Two years ago, in the early days of a novel coronavirus spreading methodically to almost every corner of the planet, it was something of a race. The planet’s best scientists were trying to keep up.
“When the pandemic started, one of the things that became eminently clear was that we were way too slow at diagnosing it and determining if somebody had COVID-19,” says Neal Woodbury, vice president of research and chief science and technology officer with Arizona State University’s Knowledge Enterprise.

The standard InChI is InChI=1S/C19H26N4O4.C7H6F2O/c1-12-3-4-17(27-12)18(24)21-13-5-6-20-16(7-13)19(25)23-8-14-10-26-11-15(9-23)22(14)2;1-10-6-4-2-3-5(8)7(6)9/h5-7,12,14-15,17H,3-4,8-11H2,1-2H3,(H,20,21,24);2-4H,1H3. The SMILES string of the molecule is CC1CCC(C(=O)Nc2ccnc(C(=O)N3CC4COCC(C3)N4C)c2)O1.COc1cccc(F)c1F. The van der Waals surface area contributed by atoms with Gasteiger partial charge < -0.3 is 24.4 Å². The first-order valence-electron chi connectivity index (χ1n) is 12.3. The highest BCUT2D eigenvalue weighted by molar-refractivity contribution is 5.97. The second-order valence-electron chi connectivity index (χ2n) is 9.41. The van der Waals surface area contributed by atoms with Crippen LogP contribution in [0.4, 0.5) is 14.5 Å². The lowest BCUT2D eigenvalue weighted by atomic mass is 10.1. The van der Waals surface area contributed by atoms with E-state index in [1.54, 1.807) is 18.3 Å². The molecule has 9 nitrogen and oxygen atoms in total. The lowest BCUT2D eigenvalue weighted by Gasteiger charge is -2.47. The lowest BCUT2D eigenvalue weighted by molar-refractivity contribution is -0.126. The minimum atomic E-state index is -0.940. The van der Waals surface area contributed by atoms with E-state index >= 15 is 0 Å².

In the pandemic’s early months, health care in the U.S. and other nations had stumbled over the scale, speed and accuracy of testing for the virus.
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